Moreover, furthering this social divide is the rising Hindu nationalism across the country with a focus on “economic protectionism and increased border security,” especially in regards to the influx of Rohingya refugees. Even though he advocated for development for all peoples, Modi’s political ideology centered around increasing the sense of nationalism, shockingly similar to the actions of other right-wing nationalist movements in other areas of the world, including the United States and Europe. Modi’s nationalist goals entailed defining India’s national identity in terms of the Hindu identity, something that much of the Dalit population struggle with as many are converting to Buddhism as a means of defying upper caste mistreatment.

Things may be looking up slightly, however, as India elected new Prime Minister Ram Nath Kovind, a member of the “untouchable” Dalit population in June of 2017. While Kovind is not the first Dalit to be president, what is surprising is that the Bharatiya Janata Party, a predominantly upper caste party, backed his nomination. Yet, despite the limited political development in India, Dalits continue to face immense restrictions regarding social mobility and integration, as caste groups still play a key role in the existence of the divide between Dalits and non-Dalits.

Lastly, in association with the violation of Article 7 of the UDHR guaranteeing a right to equality before the law, the very nature of the caste system perpetuates an unjust and regressive-like ideology that mimics the effects of the racial discrimination in South Africa and ultimately characterizes the Dalits as “lesser humans.” This right, which also grants “equal protection against any discrimination,” is extensively violated. The practice of separating groups into different caste levels based on their social status at birth, a factor they cannot control, is inherently unequal and discriminatory.

Both the Dalit situation and the South African Apartheid share numerous violations in common, the greatest is the fact that race and caste discrimination have been used to divide society into groups, privileging some over others, and that one’s worth is based on uncontrollable factors, namely their race and social status at birth. In both societies, people are born into a role categorized as “undesirable” by those in power, whether that be black or Dalit, that permits discrimination and human rights violations because it was socially acceptable to do so with each respective country.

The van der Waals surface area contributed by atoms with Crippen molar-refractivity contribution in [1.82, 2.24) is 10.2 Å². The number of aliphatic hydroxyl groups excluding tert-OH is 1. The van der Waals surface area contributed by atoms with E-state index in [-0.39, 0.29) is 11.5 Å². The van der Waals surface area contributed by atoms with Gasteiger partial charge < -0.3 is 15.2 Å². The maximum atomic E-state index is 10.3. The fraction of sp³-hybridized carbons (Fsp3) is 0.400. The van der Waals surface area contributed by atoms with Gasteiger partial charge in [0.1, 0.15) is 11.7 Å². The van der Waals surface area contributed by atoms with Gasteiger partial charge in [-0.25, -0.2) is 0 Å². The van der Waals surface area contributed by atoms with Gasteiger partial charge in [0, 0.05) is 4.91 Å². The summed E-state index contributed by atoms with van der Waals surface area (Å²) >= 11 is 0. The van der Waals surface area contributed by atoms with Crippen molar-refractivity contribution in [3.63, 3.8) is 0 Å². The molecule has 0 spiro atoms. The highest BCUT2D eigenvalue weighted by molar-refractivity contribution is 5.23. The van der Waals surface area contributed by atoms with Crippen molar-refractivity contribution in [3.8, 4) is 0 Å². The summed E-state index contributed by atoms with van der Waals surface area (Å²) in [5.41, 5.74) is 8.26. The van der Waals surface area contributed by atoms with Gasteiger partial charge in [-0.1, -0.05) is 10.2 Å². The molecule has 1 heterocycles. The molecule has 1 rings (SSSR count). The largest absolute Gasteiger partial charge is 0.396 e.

Discrimination and oppression are not limited to certain countries or time periods. In the case of human rights, violations are widespread and often are repeated throughout history. In South Africa, apartheid was one of the most devastating and impactful rulings of the twentieth century; characterized by riots, violence, and a system of racial segregation, it endured for over fifty years before the formation of a democratic government in 1994. For the Dalit people, the abuse and social exclusion resulting from the caste system continues to this day. While their situation has not garnered international attention in the same way that South Africa did, the comprehensive research into the same three human rights violations within both cases is enough evidence to equate the combined social, economic, and political exclusion of the Dalits to subtle but visible apartheid. Ultimately, the separation of groups based on social status and caste level in India mirrors the separation of groups based on race in South Africa, thus allowing for the use of the label “apartheid” in reference to the Dalits; both are discriminatory policies that result from a system rooted in segregation.

This continued apartheid-like ideology of repression and alienation in India, in accordance with the South African segregation, merely demonstrates the perpetuation of hierarchies, privilege, discrimination, and marginalization in what would be thought of as two very different parts of the world.